Capital Markets Corporate

October 16, 2020

Our Weekly Newsletter


Across Instinctif Partners’ Financial Services team, we are always keeping an eye on the key developments taking place across the sector to evaluate their impact on the many businesses we work with. Here we share our picks of the week’s most interesting news, and our expert views.

The race to be the next Hargreaves Lansdown
A rising number of investment managers, such as Schroders, Standard Life Aberdeen and M&G, are targeting wealthy clients directly, according to reports. With the aim of reviving revenues, fund groups are increasingly competing with their distributors, becoming wealth manager themselves in order to control the entire value chain. It is added that while the revenue of traditional stock-picking groups have been hit by fee pressure – with investors opting for cheaper passive funds – wealth managers’ businesses have been more resilient, with revenue margins approximately 30% higher than those of asset managers. (From Financial Times, 11 October 2020)

Top asset owners commit to big carbon emissions cuts
Members of the Net-Zero Asset Owner Alliance, including thirty of the world’s largest asset owners with portfolios worth a combined £3.8trn, have pledged to cut carbon emissions linked to companies they invest in by up to 29% within the next four years. Aviva, the Church of England and Axa – among others – will be identifying the top 20 emitters in their portfolios, primarily focusing on reducing emissions in key sectors including oil, gas and utilities. It is highlighted that the move forms part of the group’s wider efforts to align their portfolios with the Paris climate goals and achieve net-zero emissions by 2050. (From The Guardian, 13 October 2020)

Unemployment rate hits highest level in three years
As the Covid-19 crisis continues, the Office for National Statistics (ONS) reports that the UK unemployment rate has surged to its highest level in more than three years. The rate grew to 4.5% in the three months to August, compared with 4.1% in the previous quarter, with 1.5 million people unemployed. In addition, redundancies rose to their highest level since 2009, with the number standing at 227,000 between June and August. (From BBC News, 13 October 2020)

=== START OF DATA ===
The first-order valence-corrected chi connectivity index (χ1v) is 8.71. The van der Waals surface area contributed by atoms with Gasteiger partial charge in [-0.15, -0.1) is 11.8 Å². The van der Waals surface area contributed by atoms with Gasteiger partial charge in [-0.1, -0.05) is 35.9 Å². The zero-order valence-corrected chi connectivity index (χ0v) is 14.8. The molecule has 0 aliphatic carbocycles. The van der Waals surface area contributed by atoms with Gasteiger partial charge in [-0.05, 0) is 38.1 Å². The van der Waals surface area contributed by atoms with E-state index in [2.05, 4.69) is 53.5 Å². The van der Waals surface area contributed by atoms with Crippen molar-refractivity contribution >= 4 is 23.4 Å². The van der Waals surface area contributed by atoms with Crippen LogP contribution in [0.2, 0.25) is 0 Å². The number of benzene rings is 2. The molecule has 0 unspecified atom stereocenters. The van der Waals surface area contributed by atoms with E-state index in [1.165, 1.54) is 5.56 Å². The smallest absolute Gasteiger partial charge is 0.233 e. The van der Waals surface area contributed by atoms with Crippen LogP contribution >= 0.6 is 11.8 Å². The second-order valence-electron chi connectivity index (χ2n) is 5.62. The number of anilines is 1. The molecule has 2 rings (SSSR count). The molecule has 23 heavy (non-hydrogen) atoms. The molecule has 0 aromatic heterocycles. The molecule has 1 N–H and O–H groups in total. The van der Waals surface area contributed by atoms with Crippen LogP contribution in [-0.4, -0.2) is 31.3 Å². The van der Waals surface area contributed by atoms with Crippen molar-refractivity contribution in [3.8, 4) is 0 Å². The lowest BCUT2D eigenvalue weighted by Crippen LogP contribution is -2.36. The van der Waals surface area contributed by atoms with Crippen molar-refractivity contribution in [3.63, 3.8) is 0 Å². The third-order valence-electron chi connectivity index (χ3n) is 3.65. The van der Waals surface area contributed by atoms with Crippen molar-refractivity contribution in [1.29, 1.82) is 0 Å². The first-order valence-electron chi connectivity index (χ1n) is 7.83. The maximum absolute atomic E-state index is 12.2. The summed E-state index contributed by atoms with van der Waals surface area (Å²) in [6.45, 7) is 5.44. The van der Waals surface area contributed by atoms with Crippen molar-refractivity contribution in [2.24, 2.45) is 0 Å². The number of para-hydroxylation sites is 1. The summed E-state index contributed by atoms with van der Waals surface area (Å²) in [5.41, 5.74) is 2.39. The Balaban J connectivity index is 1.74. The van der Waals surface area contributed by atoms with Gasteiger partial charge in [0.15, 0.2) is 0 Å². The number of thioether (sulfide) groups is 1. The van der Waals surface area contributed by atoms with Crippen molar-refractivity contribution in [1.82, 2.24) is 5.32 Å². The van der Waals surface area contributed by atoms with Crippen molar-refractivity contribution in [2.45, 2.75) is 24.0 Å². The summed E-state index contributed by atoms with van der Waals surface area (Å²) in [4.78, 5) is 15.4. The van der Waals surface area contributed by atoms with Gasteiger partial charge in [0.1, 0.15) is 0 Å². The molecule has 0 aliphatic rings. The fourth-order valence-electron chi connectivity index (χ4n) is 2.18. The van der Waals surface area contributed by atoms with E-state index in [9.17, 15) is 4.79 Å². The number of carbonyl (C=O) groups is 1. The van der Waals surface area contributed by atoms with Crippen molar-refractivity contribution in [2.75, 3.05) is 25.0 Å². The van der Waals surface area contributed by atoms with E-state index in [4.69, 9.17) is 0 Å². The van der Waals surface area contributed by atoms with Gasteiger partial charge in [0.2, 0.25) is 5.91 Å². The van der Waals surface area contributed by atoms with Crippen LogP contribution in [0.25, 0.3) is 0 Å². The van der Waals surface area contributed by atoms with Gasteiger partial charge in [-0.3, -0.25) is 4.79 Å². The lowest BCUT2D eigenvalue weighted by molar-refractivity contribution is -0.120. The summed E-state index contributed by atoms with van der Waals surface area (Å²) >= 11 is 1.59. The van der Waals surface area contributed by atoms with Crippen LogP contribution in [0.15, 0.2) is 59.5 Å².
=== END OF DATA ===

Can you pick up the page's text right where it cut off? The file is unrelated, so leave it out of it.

Help to Buy homeowners caught in re-mortgage snare
Homeowners who took out an equity loan through the Government’s Help to Buy scheme are being saddled with costly debt due to a contraction in products in the high loan-to-value segment of the mortgage market. Tens of thousands of homeowners have encountered a problem when attempting to take out a new mortgage when their existing deal ends. Lenders are refusing to allow borrowers to take another 75% mortgage, due in part to borrowers’ commitment to repay the Government’s original equity loan and attempts by lenders to reduce their exposure to riskier borrowers. As a result, people who purchased a property through the scheme are facing higher interest repayments to their existing mortgage provider and on the Government-backed loan. (From The Times, 9 October 2020)

Suspected scam DB transfers rise to record level
The proportion of suspected scam defined benefit (DB) pension transfers reached a record 62% in September, up 11% from August. The rise in scams has been partly driven by rogue advisers attempting to exploit consumers seeking to access their pension wealth in response to intense financial strain caused by the coronavirus pandemic. Proposed amendments to the Pension Scheme Bill may reduce the high proportion of inappropriate DB transfers by granting trustees the power to block a proposed transfer if it shows signs of being a scam. (From Money Marketing, 14 October 2020)